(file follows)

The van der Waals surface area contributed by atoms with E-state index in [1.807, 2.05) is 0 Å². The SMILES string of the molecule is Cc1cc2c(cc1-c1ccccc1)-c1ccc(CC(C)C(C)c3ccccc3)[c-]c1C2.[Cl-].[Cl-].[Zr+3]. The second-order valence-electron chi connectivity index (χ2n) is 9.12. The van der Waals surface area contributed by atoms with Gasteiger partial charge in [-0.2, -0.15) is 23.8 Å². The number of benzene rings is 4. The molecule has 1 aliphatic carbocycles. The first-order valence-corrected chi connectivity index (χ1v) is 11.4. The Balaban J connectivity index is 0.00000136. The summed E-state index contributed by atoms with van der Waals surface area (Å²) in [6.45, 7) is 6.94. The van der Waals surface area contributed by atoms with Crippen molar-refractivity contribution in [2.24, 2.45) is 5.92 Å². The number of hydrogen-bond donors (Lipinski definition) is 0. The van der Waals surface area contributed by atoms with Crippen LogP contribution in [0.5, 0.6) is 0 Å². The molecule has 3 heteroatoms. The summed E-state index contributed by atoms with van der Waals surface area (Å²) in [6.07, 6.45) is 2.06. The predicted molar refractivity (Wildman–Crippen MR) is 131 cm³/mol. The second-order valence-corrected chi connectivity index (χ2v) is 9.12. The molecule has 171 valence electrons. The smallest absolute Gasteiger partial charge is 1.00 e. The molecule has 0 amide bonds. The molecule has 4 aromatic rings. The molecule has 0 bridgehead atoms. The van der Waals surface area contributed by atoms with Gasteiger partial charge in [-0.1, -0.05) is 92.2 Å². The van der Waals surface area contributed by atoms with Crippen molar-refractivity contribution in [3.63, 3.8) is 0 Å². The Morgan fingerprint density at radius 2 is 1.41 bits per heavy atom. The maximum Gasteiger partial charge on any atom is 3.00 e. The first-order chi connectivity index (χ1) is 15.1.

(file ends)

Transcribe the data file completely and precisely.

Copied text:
The van der Waals surface area contributed by atoms with E-state index in [1.807, 2.05) is 0 Å². The SMILES string of the molecule is Cc1cc2c(cc1-c1ccccc1)-c1ccc(CC(C)C(C)c3ccccc3)[c-]c1C2.[Cl-].[Cl-].[Zr+3]. The second-order valence-electron chi connectivity index (χ2n) is 9.12. The van der Waals surface area contributed by atoms with Gasteiger partial charge in [-0.2, -0.15) is 23.8 Å². The number of benzene rings is 4. The molecule has 1 aliphatic carbocycles. The first-order valence-corrected chi connectivity index (χ1v) is 11.4. The Balaban J connectivity index is 0.00000136. The summed E-state index contributed by atoms with van der Waals surface area (Å²) in [6.45, 7) is 6.94. The van der Waals surface area contributed by atoms with Crippen molar-refractivity contribution in [2.24, 2.45) is 5.92 Å². The number of hydrogen-bond donors (Lipinski definition) is 0. The van der Waals surface area contributed by atoms with Crippen LogP contribution in [0.5, 0.6) is 0 Å². The molecule has 3 heteroatoms. The summed E-state index contributed by atoms with van der Waals surface area (Å²) in [6.07, 6.45) is 2.06. The predicted molar refractivity (Wildman–Crippen MR) is 131 cm³/mol. The second-order valence-corrected chi connectivity index (χ2v) is 9.12. The molecule has 171 valence electrons. The smallest absolute Gasteiger partial charge is 1.00 e. The molecule has 0 amide bonds. The molecule has 4 aromatic rings. The molecule has 0 bridgehead atoms. The van der Waals surface area contributed by atoms with Gasteiger partial charge in [-0.1, -0.05) is 92.2 Å². The van der Waals surface area contributed by atoms with Crippen molar-refractivity contribution in [3.63, 3.8) is 0 Å². The Morgan fingerprint density at radius 2 is 1.41 bits per heavy atom. The maximum Gasteiger partial charge on any atom is 3.00 e. The first-order chi connectivity index (χ1) is 15.1.